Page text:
Restaurant Marketing Classics, Entry #1: They Might Be Giants riffs on Dunkin Donuts.

This is my first entry in a new, highly idiosyncratic series of personally beloved restaurant marketing campaigns. These aren’t necessarily campaigns that immediately drove so many people stampeding to the restaurant that there were fights over parking spaces—these are campaigns that, in my opinion, contain clear, powerful brand messages; high standards of execution; and are, in the end, engaging in a way that can convert passive, fickle consumers idly fumbling their way to the doors into fans, zealots, lovers and friends. These are campaigns that in some way established the modern-day credibility of these restaurant chains, and made people understand who they were, and how to think of them.

There are so many ways this series could begin. Little Caesars, Sonic, BK’s Have It Your Way reboot, just to name three off the top of my head.

I choose to begin, however, with Dunkin Donuts because these songs are stuck in my head. I wrote about Dunkin Donuts a few weeks ago, and I can’t stop thinking about these songs.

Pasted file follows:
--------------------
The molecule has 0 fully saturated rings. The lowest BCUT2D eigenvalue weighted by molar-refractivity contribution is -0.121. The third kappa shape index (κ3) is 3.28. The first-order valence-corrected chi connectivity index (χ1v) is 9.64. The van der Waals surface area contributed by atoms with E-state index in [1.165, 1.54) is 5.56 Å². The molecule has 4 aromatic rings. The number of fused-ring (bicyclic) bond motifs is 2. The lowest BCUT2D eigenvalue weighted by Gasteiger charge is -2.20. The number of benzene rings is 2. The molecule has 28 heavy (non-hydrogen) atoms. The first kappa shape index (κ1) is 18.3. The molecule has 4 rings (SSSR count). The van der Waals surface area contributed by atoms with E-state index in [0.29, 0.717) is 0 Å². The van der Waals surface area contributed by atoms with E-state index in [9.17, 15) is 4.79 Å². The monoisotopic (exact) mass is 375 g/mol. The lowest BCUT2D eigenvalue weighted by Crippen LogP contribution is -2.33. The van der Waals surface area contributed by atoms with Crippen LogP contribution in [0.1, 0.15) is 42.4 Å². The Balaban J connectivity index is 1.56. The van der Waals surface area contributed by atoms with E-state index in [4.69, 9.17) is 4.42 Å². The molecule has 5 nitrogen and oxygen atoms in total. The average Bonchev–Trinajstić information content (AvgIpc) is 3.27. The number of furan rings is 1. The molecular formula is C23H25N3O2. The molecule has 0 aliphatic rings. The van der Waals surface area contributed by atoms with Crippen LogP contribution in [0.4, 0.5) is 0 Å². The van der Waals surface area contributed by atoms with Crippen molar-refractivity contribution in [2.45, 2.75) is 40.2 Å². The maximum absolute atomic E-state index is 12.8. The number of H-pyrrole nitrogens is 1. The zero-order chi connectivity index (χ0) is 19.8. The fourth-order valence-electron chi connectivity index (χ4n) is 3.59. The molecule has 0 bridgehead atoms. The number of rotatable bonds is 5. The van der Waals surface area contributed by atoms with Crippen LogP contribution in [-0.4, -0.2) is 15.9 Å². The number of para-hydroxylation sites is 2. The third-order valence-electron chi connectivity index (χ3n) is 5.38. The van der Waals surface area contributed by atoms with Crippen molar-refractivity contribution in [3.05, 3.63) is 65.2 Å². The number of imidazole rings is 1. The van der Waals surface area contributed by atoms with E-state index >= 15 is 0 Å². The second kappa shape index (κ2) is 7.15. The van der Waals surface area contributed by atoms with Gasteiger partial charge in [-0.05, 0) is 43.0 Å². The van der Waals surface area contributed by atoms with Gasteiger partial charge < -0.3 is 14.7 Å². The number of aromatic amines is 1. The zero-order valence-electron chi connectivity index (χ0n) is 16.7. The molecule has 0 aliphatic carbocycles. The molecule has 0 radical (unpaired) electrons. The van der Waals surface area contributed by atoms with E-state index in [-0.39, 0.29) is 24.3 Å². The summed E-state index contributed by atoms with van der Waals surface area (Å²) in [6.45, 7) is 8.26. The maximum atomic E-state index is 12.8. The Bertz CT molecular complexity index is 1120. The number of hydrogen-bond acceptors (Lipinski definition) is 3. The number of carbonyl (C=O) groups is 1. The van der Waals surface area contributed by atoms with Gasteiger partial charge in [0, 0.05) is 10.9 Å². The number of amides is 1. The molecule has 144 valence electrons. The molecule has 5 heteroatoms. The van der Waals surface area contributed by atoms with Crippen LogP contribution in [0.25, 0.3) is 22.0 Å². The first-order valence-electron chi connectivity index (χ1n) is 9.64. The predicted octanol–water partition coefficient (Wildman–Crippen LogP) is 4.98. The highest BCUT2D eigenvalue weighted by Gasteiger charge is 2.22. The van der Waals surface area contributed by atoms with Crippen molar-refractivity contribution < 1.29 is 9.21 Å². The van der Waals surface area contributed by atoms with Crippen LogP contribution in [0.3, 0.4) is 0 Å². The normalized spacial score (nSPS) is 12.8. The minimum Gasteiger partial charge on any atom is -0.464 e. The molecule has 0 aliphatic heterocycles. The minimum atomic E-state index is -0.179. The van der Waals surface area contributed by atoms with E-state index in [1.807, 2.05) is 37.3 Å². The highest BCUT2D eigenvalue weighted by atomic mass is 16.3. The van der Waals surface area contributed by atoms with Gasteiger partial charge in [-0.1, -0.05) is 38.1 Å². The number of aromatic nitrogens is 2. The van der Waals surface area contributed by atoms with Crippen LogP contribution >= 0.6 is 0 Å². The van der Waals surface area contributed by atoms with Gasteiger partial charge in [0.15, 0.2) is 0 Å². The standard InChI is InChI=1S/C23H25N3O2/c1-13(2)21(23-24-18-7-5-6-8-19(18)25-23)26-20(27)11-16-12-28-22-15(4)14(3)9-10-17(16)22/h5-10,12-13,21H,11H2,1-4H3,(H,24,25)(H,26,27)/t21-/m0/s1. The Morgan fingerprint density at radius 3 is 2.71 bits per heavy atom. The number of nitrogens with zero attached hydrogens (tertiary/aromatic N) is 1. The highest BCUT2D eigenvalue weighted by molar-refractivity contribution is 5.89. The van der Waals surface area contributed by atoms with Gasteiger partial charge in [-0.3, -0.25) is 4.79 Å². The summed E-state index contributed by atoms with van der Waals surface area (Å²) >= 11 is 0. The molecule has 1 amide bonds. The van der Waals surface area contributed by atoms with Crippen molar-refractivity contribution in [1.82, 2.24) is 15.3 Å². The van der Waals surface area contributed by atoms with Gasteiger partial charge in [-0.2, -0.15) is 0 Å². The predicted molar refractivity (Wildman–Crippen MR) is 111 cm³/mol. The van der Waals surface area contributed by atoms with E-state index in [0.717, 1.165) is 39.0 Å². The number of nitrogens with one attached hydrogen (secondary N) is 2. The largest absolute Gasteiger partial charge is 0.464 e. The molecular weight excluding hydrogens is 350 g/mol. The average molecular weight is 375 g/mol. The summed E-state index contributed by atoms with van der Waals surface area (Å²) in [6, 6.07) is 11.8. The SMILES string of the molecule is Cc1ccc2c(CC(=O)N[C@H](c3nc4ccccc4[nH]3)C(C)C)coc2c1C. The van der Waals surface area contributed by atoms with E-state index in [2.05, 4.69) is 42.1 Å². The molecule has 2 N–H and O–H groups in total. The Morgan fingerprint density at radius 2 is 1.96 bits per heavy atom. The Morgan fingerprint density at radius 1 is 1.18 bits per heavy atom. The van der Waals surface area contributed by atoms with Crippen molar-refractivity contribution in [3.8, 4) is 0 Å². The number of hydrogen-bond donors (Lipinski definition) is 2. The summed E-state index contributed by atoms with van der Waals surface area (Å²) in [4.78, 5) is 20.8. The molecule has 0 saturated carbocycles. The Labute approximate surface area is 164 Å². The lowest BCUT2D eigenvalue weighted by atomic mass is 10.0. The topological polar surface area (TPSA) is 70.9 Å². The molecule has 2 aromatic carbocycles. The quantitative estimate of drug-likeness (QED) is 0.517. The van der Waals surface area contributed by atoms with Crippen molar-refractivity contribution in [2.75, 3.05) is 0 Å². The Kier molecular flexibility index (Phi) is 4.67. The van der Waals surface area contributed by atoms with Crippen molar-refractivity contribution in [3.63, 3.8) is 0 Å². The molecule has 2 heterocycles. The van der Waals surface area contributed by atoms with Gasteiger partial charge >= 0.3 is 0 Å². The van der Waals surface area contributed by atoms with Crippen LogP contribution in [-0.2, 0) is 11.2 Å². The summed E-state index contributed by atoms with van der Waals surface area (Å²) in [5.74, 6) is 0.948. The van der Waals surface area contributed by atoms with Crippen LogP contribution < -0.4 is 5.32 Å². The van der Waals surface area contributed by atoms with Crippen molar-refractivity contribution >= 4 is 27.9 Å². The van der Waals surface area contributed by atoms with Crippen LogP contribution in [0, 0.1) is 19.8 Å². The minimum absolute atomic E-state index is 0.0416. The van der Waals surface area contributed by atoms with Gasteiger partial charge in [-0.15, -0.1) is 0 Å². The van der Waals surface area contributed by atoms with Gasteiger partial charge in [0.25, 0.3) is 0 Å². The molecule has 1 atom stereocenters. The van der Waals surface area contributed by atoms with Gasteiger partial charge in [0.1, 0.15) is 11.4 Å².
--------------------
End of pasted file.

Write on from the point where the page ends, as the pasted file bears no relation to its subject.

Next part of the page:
They made an unspecified number of them, approaching one million:

The band (duo, really) They Might Be Giants has been a cult favorite for years, and their association with Dunkin Donuts is, admittedly, kinda vague. What they bring to the brand, though, is a cleverness that is perfect for a good cup of coffee reasonably priced and a happy, unhealthy pink donut. And all those ideas, all those brilliant little miniature ideas: this blast of creativity seems caffeinated, and sweet and fun like a bag of donut holes.

With this campaign, Dunkin Donuts is declaring they won’t shut up and fade into the affections of the Northwest United States: they’re a national brand, with national ambition and an irrepressible, always new each morning, unpluggable fountain of ideas. They’re inviting you to be happy with them.

I think it works. And I think it gives them license to try all sorts of gimmicks to stay friends with us.

They’ve lost a little grip on the creative, spontaneous, independent, one-of-a-kind tonality these ads brought them. But they haven’t lost their spirit.

Here’s a bunch more. Because doing things is what DD and TMBG like to do: